Sunday, 9 May 2010

Reading and Ice Skating

Someone recently emailed me and asked whether I thought they should read fiction as they want to write fiction. They had read fiction in the past, but at the moment they were mainly reading non-fiction.

I replied that it was a bit like me and ice skating. I can't do it - has no one noticed that ice is slippery? When I watch skaters I am awestruck. I think they're all brilliant. If it's the Olympics they're even more brilliant, which is about the limit of my critical facility. I can't even tell the difference between a triple axel or a double, it's all too fast and whizzy.

But if I watched lots of skating I'm fairly sure that I would gradually learn to distinguish one skater from another. (Only fairly sure it has to be admitted. Skating really isn't my thing.) And the more I watched the better I'd get at distinguishing the good from the brilliant, the average from the okay.

Reading is the same. The more you read, the better you become as a reader. And you learn what makes something work, or not work, by osmosis. Hopefully you can then transfer that knowledge to your writing. Now, it may be that you've read so much in the past the knowledge is hard wired into your system and you don't need to read so much now. But I think it's fair to say that most - all? - writers have been at some time heavy duty readers.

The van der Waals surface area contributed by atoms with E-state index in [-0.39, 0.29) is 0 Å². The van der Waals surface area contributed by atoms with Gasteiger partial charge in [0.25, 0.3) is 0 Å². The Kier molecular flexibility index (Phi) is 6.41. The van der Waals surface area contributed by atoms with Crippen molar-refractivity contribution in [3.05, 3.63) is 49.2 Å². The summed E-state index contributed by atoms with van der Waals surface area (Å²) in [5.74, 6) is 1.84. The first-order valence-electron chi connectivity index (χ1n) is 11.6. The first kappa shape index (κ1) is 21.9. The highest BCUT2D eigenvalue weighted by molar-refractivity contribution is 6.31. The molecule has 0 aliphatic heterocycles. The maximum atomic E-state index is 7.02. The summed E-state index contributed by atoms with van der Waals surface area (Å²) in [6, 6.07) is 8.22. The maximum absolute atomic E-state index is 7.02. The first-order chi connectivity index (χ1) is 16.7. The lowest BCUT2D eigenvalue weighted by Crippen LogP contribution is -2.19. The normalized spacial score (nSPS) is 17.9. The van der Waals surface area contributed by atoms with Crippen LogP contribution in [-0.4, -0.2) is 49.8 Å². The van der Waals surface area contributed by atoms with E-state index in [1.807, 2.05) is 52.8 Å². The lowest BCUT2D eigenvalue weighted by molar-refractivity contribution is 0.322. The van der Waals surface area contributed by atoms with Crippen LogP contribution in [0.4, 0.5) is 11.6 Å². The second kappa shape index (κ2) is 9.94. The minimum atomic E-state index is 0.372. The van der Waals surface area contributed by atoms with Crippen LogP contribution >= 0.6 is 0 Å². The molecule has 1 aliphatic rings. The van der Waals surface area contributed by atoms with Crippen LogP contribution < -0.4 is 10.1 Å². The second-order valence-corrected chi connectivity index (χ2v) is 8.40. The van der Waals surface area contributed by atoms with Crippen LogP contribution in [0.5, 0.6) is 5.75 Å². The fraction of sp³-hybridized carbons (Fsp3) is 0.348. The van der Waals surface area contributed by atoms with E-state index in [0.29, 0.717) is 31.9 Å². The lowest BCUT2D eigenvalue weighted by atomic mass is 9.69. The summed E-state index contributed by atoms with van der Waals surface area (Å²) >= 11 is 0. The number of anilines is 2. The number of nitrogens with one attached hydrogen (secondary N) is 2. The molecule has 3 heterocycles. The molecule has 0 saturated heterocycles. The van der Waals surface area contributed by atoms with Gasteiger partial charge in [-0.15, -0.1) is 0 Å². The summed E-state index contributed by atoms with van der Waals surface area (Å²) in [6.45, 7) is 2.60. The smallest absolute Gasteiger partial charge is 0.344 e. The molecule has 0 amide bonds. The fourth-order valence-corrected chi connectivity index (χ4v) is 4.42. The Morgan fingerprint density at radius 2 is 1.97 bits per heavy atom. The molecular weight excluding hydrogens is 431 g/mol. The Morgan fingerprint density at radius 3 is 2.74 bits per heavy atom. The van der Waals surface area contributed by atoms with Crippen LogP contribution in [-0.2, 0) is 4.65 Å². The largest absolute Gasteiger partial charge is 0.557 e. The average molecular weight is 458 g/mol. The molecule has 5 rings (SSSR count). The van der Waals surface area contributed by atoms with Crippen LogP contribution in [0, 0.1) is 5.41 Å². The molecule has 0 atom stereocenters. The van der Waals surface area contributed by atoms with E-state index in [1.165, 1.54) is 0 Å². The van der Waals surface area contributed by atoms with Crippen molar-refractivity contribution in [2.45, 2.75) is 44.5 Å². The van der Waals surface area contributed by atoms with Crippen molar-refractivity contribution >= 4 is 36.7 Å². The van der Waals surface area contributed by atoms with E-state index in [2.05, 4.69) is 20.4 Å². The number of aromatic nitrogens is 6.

Jen Black said...

Hi Sarah,
I think most writers are readers. Certainly I am, though I have heard authors say they won't read other authors in their genre in case it spoils their voice. Personally I think you gain more than you lose, but everybody is different!

Sarah Duncan said...

I get a bit twitchy about reading something very close to what I'm writing not because I worry about losing my voice but in case I accidentally pick up one of their plot strands and think it's my own. I don't think it would actually happen, but it makes me nervous just thinking about it.

But I agree that most writers are readers - and probably obsessive ones too.